This involves frauds conducted by a financial intermediary where they borrow funds for a property that actually doesn’t exist at all. In such a case, these intermediaries falsify proofs of the existence of such properties and borrow funds without actually providing any collateral. The lender being unaware of sanctions the loan and later faces the issue of not being able to recover the same by selling the collateral in case of a default because the collateral doesn’t exist.
Example of Mortgage Fraud
On November 4rth, 2019, the US department of justice sentenced Manuel Herrera & Moctezuma Tovar for wire fraud and mortgage fraud along with several other defendants. In this case, the defendants, who worked for a company called Delta Homes & Lending Inc. created false loan documents and homebuyers to secure loaned funds. They overstated the incomes liabilities employment, and citizenship of these home buyers to secure funds and provided them money so that their balance sheet looked better than it actually was. Once the funds were secured in the name of these homebuyers, it was returned to Herrera and Tovar and their accomplices.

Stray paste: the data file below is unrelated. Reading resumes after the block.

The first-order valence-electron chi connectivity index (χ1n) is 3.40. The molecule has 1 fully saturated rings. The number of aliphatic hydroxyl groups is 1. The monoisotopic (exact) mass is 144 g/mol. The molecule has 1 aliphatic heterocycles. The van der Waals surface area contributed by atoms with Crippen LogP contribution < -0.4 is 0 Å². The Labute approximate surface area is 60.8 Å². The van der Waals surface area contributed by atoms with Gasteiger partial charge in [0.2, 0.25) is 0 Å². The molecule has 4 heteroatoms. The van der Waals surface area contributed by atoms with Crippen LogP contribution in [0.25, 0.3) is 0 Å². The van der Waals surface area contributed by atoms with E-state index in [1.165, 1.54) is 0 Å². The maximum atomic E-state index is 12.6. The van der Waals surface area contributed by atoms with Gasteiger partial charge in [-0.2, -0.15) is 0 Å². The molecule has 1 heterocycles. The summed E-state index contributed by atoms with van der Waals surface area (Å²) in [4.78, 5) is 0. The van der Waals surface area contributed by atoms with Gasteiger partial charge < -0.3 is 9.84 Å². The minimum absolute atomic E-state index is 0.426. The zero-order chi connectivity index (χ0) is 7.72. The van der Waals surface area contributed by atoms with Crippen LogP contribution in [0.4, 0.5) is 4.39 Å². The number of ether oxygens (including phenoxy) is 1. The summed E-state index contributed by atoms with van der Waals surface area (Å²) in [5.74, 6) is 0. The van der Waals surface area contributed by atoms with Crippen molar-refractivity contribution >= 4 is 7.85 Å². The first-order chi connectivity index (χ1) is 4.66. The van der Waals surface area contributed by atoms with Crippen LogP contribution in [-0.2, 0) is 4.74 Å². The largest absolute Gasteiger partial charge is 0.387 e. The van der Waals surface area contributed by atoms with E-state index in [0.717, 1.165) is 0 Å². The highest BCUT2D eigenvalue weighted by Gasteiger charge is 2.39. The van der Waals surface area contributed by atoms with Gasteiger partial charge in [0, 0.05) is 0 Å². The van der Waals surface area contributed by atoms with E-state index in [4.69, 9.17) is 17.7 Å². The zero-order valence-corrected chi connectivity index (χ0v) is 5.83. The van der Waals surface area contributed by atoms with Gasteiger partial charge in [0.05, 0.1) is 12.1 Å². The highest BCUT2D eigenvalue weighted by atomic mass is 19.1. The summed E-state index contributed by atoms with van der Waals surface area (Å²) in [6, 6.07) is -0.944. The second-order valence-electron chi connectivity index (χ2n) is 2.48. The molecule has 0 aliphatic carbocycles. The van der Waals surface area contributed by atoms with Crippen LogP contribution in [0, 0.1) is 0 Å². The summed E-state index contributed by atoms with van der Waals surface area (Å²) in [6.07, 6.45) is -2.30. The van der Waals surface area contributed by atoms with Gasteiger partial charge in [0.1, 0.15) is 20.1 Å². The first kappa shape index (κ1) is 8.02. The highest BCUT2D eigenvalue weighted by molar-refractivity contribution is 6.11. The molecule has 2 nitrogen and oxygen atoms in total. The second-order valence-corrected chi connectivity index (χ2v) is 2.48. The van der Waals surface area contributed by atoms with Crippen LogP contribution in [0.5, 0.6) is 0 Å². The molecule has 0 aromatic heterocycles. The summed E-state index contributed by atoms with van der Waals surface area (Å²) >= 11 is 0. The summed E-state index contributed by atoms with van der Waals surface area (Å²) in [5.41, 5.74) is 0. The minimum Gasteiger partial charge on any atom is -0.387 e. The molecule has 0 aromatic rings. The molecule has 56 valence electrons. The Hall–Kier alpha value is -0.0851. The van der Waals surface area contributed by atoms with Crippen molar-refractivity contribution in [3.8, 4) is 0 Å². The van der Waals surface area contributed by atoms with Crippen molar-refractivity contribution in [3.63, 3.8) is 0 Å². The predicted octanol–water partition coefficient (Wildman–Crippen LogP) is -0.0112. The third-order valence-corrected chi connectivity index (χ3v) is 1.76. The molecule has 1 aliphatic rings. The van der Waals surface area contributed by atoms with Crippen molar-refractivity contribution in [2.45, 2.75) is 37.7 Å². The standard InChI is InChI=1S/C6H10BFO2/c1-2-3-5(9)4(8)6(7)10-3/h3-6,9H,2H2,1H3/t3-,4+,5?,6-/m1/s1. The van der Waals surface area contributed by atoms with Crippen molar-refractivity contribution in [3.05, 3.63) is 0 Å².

In this process, the lenders lost $4 million. As of now, the final decision is pending but the penalty can extend up to 20 years of imprisonment and $250,000 fine per defendant.
Following are potential red flags which should be taken care of and investigated by the lenders to ensure that there is no possibility of mortgage fraud
- The same phone number is mentioned for the borrower and the employer in the loan application. This could be the case of an employment fraud where the borrower might be misrepresenting his employment.
- Income specified is above the industry standards in the particular field mentioned on the application.